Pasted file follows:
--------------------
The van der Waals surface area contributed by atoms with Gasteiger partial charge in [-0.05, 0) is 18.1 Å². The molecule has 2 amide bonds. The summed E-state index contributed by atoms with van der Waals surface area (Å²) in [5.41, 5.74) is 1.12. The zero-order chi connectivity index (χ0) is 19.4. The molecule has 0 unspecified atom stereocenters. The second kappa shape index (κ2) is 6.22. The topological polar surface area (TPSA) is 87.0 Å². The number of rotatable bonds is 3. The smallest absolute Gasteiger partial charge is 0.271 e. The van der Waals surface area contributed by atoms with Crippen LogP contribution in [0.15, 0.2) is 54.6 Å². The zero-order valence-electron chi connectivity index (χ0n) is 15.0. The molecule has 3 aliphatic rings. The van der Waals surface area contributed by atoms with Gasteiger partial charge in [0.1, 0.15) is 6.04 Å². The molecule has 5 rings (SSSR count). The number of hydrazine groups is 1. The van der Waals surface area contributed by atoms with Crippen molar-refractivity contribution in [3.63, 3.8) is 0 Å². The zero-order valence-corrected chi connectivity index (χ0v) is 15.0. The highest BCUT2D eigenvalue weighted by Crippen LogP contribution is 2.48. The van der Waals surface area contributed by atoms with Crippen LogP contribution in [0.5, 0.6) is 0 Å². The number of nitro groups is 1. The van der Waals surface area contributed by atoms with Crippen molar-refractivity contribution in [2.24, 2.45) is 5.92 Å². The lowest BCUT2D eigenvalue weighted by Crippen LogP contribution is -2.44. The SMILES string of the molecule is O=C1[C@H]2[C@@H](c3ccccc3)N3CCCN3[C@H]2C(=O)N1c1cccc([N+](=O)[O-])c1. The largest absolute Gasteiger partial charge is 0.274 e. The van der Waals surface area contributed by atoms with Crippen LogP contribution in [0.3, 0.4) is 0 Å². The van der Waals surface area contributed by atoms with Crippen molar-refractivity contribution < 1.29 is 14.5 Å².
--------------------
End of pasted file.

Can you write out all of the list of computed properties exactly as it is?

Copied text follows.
The van der Waals surface area contributed by atoms with Gasteiger partial charge in [-0.05, 0) is 18.1 Å². The molecule has 2 amide bonds. The summed E-state index contributed by atoms with van der Waals surface area (Å²) in [5.41, 5.74) is 1.12. The zero-order chi connectivity index (χ0) is 19.4. The molecule has 0 unspecified atom stereocenters. The second kappa shape index (κ2) is 6.22. The topological polar surface area (TPSA) is 87.0 Å². The number of rotatable bonds is 3. The smallest absolute Gasteiger partial charge is 0.271 e. The van der Waals surface area contributed by atoms with Crippen LogP contribution in [0.15, 0.2) is 54.6 Å². The zero-order valence-electron chi connectivity index (χ0n) is 15.0. The molecule has 3 aliphatic rings. The van der Waals surface area contributed by atoms with Gasteiger partial charge in [0.1, 0.15) is 6.04 Å². The molecule has 5 rings (SSSR count). The number of hydrazine groups is 1. The van der Waals surface area contributed by atoms with Crippen molar-refractivity contribution in [3.63, 3.8) is 0 Å². The zero-order valence-corrected chi connectivity index (χ0v) is 15.0. The highest BCUT2D eigenvalue weighted by Crippen LogP contribution is 2.48. The van der Waals surface area contributed by atoms with Crippen LogP contribution in [0.5, 0.6) is 0 Å². The number of nitro groups is 1. The van der Waals surface area contributed by atoms with Crippen molar-refractivity contribution in [2.24, 2.45) is 5.92 Å². The lowest BCUT2D eigenvalue weighted by Crippen LogP contribution is -2.44. The SMILES string of the molecule is O=C1[C@H]2[C@@H](c3ccccc3)N3CCCN3[C@H]2C(=O)N1c1cccc([N+](=O)[O-])c1. The largest absolute Gasteiger partial charge is 0.274 e. The van der Waals surface area contributed by atoms with Crippen LogP contribution in [0.3, 0.4) is 0 Å². The van der Waals surface area contributed by atoms with Crippen molar-refractivity contribution < 1.29 is 14.5 Å².